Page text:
Mechanical ventilatory support is normally required in patients suffering from respiratory diseases. The present conventional ventilation systems in the hospitals will supply either a preset amount of air or a given air pressure to the patients. They do not take into consideration the patient’s breathing patterns and varying requirements during each inspiration.
Proportional Assist Ventilation (PAV) has recently been proposed as a mode of synchronized partial ventilatory support, by applying airway pressure in proportion to inspired volume and flow to overcome higher respiratory system elastance and resistance respectively as a consequence of pulmonary diseases. During supported ventilation, the total pressure applied to the respiratory system is the sum of positive airway pressure and the pressure generated by the respiratory muscles.
A Macedonian engineering company has been testing the PAV system and managed to develop a prototype of a smart respirator using a so-called proportional solenoid valve to control air delivery from a pressurized air source. To verify whether the breathing simulator does mimic the human respiratory system, a group of spontaneous tests was conducted to determine the response of tidal volume to different values of resistance, elastance, and effort. These tidal volumes would be used as the normal breathing consequences in support of subsequent PAV performance tests. To determine the influence of the airway resistance to spontaneous breathing, the response of the tidal volume to different resistances was tested under a given elastance and patient effort combination. In these tests, various elastance and patient effort combinations were used.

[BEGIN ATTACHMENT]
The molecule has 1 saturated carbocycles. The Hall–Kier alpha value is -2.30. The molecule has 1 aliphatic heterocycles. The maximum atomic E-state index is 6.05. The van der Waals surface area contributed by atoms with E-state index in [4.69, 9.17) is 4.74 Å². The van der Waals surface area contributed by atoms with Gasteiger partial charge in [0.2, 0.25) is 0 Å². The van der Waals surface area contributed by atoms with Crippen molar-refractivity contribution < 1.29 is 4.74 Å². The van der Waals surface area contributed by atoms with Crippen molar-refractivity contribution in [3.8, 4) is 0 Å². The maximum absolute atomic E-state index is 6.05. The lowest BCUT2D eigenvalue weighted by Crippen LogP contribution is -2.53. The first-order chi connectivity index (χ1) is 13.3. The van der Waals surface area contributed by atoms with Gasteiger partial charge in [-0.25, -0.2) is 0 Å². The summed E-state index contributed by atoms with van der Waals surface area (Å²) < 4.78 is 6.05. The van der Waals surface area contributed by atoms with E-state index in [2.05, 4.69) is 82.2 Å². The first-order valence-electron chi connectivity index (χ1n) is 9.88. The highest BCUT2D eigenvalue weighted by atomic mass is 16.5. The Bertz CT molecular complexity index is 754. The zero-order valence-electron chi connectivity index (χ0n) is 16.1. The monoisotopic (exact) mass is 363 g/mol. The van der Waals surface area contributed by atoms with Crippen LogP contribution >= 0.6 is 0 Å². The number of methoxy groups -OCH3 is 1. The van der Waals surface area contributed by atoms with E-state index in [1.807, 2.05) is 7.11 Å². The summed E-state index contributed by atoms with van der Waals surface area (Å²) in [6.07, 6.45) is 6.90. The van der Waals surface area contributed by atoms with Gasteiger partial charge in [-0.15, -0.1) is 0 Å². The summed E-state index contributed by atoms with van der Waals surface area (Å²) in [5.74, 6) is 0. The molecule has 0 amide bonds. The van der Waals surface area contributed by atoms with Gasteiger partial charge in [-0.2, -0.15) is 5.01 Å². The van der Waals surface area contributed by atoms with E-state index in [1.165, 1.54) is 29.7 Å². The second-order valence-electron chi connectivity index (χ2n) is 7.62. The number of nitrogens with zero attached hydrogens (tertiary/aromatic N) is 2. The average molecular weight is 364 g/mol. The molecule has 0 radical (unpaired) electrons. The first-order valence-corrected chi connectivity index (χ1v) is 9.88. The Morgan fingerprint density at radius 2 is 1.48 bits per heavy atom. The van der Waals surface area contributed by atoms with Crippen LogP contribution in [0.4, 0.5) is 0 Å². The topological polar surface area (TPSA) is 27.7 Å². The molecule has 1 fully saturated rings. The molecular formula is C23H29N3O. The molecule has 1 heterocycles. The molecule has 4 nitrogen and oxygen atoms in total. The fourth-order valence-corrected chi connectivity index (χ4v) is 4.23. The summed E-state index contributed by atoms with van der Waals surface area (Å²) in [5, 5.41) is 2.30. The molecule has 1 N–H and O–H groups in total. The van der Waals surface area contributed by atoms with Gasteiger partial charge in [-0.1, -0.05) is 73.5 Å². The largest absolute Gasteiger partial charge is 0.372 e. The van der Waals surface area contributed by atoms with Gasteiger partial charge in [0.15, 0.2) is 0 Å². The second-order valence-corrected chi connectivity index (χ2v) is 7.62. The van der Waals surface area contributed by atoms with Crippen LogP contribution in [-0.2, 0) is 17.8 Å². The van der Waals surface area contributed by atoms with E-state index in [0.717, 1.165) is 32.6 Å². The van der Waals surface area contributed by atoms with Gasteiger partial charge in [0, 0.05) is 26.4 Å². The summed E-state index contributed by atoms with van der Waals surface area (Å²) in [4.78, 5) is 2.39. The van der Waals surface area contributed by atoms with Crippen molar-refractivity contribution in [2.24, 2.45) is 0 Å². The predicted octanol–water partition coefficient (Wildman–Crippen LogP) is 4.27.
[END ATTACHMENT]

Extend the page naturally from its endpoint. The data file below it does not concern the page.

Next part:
The test results on the breathing simulator demonstrated that the proportional solenoid valve is suitable for air pressure and flow control in a PAV system. When PAV is switched on, flow patterns of patients with abnormal resistance and weak effort could be normalized by selecting suitable values for the system’s technical characteristics. Pressure ‘run-away’ can be prevented by incorporating a back-up safety mechanism in the control program, thus, ensuring the safe operation of the PAV system. The prototype also places the bag valve mask (or Ambu bag), commonly used manually, into a hermetic box in which air comes under pressure. The pressure is then distributed evenly on the surface of the Ambu bag and by controlling the existing pressure and flow, directly affects the extruded air inside the bag.
The company has produced several prototypes to be field tested in the hospitals and ambulance vehicles at the national market. Efforts are also placed on securing necessary certification of the product as a medical device, to be done abroad due to the lack of authorized body in the country. The company is looking for technological partners interested in further development of the product and its joint placement on the international market. The potential partners will be able to benefit from the unique propositions of the respirator, whereas the Macedonian engineering company will secure necessary support for the product development and market placement processes.